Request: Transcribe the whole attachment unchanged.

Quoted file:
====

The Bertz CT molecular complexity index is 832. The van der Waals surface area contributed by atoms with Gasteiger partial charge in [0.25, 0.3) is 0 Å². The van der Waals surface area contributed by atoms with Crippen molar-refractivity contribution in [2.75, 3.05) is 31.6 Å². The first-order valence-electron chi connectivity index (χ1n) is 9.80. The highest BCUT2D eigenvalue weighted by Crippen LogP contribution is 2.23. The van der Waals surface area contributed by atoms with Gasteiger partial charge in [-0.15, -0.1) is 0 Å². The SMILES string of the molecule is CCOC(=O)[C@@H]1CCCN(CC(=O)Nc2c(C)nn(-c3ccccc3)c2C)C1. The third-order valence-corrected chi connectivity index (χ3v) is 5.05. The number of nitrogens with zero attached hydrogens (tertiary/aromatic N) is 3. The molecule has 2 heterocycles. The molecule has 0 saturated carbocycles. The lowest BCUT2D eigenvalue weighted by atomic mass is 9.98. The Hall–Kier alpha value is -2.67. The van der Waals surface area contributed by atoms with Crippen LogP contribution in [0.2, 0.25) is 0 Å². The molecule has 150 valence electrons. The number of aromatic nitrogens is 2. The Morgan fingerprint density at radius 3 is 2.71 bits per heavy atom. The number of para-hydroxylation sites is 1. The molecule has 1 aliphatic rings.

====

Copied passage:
The Bertz CT molecular complexity index is 832. The van der Waals surface area contributed by atoms with Gasteiger partial charge in [0.25, 0.3) is 0 Å². The van der Waals surface area contributed by atoms with Crippen molar-refractivity contribution in [2.75, 3.05) is 31.6 Å². The first-order valence-electron chi connectivity index (χ1n) is 9.80. The highest BCUT2D eigenvalue weighted by Crippen LogP contribution is 2.23. The van der Waals surface area contributed by atoms with Gasteiger partial charge in [-0.15, -0.1) is 0 Å². The SMILES string of the molecule is CCOC(=O)[C@@H]1CCCN(CC(=O)Nc2c(C)nn(-c3ccccc3)c2C)C1. The third-order valence-corrected chi connectivity index (χ3v) is 5.05. The number of nitrogens with zero attached hydrogens (tertiary/aromatic N) is 3. The molecule has 2 heterocycles. The molecule has 0 saturated carbocycles. The lowest BCUT2D eigenvalue weighted by atomic mass is 9.98. The Hall–Kier alpha value is -2.67. The van der Waals surface area contributed by atoms with Crippen LogP contribution in [0.2, 0.25) is 0 Å². The molecule has 150 valence electrons. The number of aromatic nitrogens is 2. The Morgan fingerprint density at radius 3 is 2.71 bits per heavy atom. The number of para-hydroxylation sites is 1. The molecule has 1 aliphatic rings.